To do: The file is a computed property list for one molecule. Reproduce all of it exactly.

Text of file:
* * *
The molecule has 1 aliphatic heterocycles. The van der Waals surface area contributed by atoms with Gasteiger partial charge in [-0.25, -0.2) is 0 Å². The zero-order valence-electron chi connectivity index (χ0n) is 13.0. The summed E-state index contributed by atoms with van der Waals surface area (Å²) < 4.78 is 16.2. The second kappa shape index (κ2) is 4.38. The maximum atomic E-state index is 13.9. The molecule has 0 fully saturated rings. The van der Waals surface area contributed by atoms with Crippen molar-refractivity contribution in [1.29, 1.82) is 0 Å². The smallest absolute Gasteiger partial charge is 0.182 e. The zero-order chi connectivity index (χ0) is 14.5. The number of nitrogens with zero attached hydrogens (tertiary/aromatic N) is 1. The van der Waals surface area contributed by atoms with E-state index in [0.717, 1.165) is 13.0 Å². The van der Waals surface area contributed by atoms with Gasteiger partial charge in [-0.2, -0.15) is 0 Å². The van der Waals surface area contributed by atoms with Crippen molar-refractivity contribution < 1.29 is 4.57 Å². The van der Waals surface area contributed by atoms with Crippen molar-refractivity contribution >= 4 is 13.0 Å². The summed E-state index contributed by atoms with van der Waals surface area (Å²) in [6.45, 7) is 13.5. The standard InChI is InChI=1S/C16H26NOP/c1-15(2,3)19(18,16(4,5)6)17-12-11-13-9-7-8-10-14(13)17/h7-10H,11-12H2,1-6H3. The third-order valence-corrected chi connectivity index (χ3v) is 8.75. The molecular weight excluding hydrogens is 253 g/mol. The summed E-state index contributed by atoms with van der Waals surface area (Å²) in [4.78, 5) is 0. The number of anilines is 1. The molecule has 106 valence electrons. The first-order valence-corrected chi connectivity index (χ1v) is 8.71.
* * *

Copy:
The molecule has 1 aliphatic heterocycles. The van der Waals surface area contributed by atoms with Gasteiger partial charge in [-0.25, -0.2) is 0 Å². The zero-order valence-electron chi connectivity index (χ0n) is 13.0. The summed E-state index contributed by atoms with van der Waals surface area (Å²) < 4.78 is 16.2. The second kappa shape index (κ2) is 4.38. The maximum atomic E-state index is 13.9. The molecule has 0 fully saturated rings. The van der Waals surface area contributed by atoms with Crippen molar-refractivity contribution in [1.29, 1.82) is 0 Å². The smallest absolute Gasteiger partial charge is 0.182 e. The zero-order chi connectivity index (χ0) is 14.5. The number of nitrogens with zero attached hydrogens (tertiary/aromatic N) is 1. The van der Waals surface area contributed by atoms with E-state index in [0.717, 1.165) is 13.0 Å². The van der Waals surface area contributed by atoms with Gasteiger partial charge in [-0.2, -0.15) is 0 Å². The van der Waals surface area contributed by atoms with Crippen molar-refractivity contribution < 1.29 is 4.57 Å². The van der Waals surface area contributed by atoms with Crippen molar-refractivity contribution >= 4 is 13.0 Å². The summed E-state index contributed by atoms with van der Waals surface area (Å²) in [6.45, 7) is 13.5. The standard InChI is InChI=1S/C16H26NOP/c1-15(2,3)19(18,16(4,5)6)17-12-11-13-9-7-8-10-14(13)17/h7-10H,11-12H2,1-6H3. The third-order valence-corrected chi connectivity index (χ3v) is 8.75. The molecular weight excluding hydrogens is 253 g/mol. The summed E-state index contributed by atoms with van der Waals surface area (Å²) in [4.78, 5) is 0. The number of anilines is 1. The molecule has 106 valence electrons. The first-order valence-corrected chi connectivity index (χ1v) is 8.71.